Of course, Hanson Gregory's tales get even more street cred based on the fact that he's the only one commemorated as doughnut hole inventor who boasts a historical plaque: it's true. In Rockport, ME, you can find a plaque inscribed with the following: "In commemmoration. This is the birthplace of Captain Hanson Gregory, who first invented the hole in the doughnut in 1847. Erected by his friends, Nov. 2, 1947."

And beyond that, the oldest article I could find on the subject points to Gregory as well (from the Washington Post, March 26, 1916), which I found here:

Old Salt” Doughnut Hole Inventor Tells Just How Discovery Was Made And Stomach of Earths Saved 

Boston, March 25.—The man who invented the hole in the doughnut has been found. He is Capt. Hanson Gregory, at present an inmate in Sailor’s Snug Harbor, at Quincy, Mass. Doughnut cutters have made fortunes for men; millions eat doughnuts for breakfast and feel satisfied. Doctors do not assail the doughnut. And all of this owes its being to Capt. Gregory, who made the doughnut a safe, sane and hygienic food. 

It’s a long story, mates; but as the 85-year-old chap relates it, it’s only too short. Outside the fact that Capt. Gregory is a bit hard of hearing, he’s as sound as new timber. 

He’s a product of Maine; and so Maine can lay claim to the discoverer of the hole in the doughnut, along with the discoverer of new ways to evade the prohibition laws. But Capt. Gregory’s discovery is of real use in the world; millions have risen, and millions more shall rise up, and call him blessed.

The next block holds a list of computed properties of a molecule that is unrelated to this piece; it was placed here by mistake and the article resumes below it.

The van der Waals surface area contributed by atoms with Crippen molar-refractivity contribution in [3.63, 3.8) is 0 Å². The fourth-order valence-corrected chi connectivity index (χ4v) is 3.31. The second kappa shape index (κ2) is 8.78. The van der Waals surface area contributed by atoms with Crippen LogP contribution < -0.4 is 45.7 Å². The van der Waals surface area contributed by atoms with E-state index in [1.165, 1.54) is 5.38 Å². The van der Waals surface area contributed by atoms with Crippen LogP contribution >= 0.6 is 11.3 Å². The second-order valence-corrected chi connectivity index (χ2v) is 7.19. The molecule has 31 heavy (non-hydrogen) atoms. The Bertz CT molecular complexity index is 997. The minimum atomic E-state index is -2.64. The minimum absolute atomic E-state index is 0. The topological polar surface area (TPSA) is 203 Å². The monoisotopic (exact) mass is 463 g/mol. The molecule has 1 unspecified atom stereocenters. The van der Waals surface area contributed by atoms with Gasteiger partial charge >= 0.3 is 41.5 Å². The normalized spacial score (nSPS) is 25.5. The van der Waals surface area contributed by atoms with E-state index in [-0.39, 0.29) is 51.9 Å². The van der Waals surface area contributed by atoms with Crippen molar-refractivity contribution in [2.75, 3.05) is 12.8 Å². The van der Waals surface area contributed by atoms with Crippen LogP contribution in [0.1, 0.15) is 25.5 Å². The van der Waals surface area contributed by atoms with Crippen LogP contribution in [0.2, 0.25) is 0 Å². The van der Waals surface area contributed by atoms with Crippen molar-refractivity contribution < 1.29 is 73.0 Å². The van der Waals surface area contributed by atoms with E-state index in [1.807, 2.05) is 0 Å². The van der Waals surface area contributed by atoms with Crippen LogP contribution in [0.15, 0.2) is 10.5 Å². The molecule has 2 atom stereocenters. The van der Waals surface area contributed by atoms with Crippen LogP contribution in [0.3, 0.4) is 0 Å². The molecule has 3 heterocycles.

‘Bout ‘47 Was the Date. 
“It was way back—oh, I don’t know just what year—let me see—born in ‘31, shipped when I was 13—well, I guess it was about ‘47, when I was 16, that I was aboard ship and discovered the hole which was later to revolutionize the doughnut industry. 

“I first shipped aboard the Isaac Achorn, three-masted schooner, Capt. Rhodes, in the lime trade.  
Later I joined other crews and other captains, and it was on one of these cruises that I was mawing doughnuts. 

“Now in them days we used to cut the doughnuts into diamond shapes, and also into long strips, bent in half, and then twisted.  I don’t think we called them doughnuts then—they was just ‘fried cakes’ and ‘twisters.’ 

“Well, sir, they used to fry all right around the edges, but when you had the edges done the insides was all raw dough.  And the twisters used to sop up all the grease just where they bent, and they were tough on the digestion.” 

“Pretty d—d tough, too!” profanely agreed one of the dozen pipe-smoking fellows who were all eyes and ears, taking in their comrade’s interview by The Post reporter. 

With a glance at the perfervid interrupter, the discoverer continued: 

“Well, I says to myself, ‘Why wouldn’t a space inside solve the difficulty?’ I thought at first I’d take one of the strips (Col. 2—ed.) and roll it around, then I got an inspiration, a great inspiration. 

“I took the cover off the ship’s tin pepper box, and—I cut into the middle of that doughnut the first hole ever seen by mortal eyes!”